For simple trips, online travel arrangements may still be the faster and cheaper way to go, but for more-complex trips, speaking to a person may be more cost effective. Agents can make sure customers pay the cheapest fares available, which sometimes means calling up an airline to get the best deal. They can also help travelers receive first-class upgrades if they are eligible, change itineraries without the extra fees that most online sites charge (especially during times of heightened security), and pinpoint the closest hotels. In addition, says Suzanne Fletcher, president of the National Business Travel Association, agents also quickly handle international faring. "It's a science," she says, "and they're pros at it."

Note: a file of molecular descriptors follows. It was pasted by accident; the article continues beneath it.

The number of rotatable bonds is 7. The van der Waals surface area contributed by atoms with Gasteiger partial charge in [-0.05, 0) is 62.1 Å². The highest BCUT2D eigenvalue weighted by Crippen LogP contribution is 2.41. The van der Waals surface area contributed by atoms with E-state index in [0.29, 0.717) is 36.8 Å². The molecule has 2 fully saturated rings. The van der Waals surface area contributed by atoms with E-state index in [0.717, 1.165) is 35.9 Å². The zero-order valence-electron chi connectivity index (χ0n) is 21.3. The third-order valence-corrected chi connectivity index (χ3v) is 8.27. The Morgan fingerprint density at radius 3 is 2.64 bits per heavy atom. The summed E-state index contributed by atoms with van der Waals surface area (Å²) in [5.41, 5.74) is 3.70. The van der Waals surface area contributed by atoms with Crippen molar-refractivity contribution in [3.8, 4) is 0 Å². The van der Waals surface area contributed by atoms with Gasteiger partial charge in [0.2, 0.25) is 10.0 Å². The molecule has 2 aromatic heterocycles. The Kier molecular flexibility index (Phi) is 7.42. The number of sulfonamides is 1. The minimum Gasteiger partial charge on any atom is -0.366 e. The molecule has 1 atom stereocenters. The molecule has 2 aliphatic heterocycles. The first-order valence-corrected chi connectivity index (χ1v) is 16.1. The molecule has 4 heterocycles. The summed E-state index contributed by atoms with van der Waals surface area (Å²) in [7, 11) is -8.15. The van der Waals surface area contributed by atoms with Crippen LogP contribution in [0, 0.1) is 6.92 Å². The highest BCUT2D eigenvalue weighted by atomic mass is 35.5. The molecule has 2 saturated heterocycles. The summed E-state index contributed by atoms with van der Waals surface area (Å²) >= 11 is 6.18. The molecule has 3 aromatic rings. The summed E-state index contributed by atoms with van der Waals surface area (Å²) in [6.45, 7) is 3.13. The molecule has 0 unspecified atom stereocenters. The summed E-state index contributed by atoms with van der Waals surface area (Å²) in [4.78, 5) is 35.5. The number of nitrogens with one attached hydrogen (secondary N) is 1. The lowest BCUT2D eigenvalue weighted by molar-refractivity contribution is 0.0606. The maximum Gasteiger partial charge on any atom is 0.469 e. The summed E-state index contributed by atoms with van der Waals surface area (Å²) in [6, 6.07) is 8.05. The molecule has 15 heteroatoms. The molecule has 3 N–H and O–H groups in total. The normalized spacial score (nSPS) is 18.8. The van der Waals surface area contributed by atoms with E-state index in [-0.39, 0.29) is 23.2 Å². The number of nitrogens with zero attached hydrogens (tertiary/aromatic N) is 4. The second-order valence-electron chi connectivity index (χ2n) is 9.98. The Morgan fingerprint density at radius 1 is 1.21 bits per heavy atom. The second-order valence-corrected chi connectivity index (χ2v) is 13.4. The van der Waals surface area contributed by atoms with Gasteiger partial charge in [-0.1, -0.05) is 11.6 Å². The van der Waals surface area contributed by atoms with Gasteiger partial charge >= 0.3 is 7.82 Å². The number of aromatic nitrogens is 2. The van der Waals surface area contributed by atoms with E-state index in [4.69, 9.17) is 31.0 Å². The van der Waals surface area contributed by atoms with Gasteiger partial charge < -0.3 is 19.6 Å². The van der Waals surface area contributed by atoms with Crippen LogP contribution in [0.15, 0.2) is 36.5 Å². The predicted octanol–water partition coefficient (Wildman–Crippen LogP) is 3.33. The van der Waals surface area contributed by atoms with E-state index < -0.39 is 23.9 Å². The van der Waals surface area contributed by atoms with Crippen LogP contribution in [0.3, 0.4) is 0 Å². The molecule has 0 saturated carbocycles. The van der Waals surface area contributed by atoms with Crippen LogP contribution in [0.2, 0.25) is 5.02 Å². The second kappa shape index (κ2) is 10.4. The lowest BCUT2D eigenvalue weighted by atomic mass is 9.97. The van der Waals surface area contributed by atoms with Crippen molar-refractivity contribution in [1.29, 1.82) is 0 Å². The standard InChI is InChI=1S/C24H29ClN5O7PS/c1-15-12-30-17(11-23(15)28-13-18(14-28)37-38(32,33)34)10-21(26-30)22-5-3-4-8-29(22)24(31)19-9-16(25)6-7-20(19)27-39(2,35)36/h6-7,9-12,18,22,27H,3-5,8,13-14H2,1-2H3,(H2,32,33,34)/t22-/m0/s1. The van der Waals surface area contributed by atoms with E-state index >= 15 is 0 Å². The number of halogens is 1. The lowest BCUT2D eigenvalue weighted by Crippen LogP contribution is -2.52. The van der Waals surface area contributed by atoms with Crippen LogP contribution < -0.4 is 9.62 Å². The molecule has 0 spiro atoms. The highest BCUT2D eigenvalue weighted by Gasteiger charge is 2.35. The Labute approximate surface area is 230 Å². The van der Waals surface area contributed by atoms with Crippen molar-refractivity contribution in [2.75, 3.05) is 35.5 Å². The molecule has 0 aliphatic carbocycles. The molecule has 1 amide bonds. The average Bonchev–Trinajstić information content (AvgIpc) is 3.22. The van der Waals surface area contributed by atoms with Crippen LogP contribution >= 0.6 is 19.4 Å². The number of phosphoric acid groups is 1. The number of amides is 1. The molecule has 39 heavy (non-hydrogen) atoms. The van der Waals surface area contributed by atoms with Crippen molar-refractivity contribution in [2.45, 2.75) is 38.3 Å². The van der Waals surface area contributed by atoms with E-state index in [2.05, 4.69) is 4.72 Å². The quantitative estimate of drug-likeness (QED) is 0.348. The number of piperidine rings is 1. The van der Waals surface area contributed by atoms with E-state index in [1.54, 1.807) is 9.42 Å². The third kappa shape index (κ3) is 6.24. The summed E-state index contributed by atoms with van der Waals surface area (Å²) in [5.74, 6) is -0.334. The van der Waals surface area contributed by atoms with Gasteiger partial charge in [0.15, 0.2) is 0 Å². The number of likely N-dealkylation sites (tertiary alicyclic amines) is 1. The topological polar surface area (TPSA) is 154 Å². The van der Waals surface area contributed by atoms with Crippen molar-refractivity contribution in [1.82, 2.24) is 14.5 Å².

Usually, travel agents are part of a larger travel-management program that gives employees access to an online site for booking simple trips and live travel agents if needed. Accessing agents can sometimes require an added fee of around $10, which most in-house travel managers are happy to approve if they think the agent can help save the traveler money by finding the cheapest way to go.

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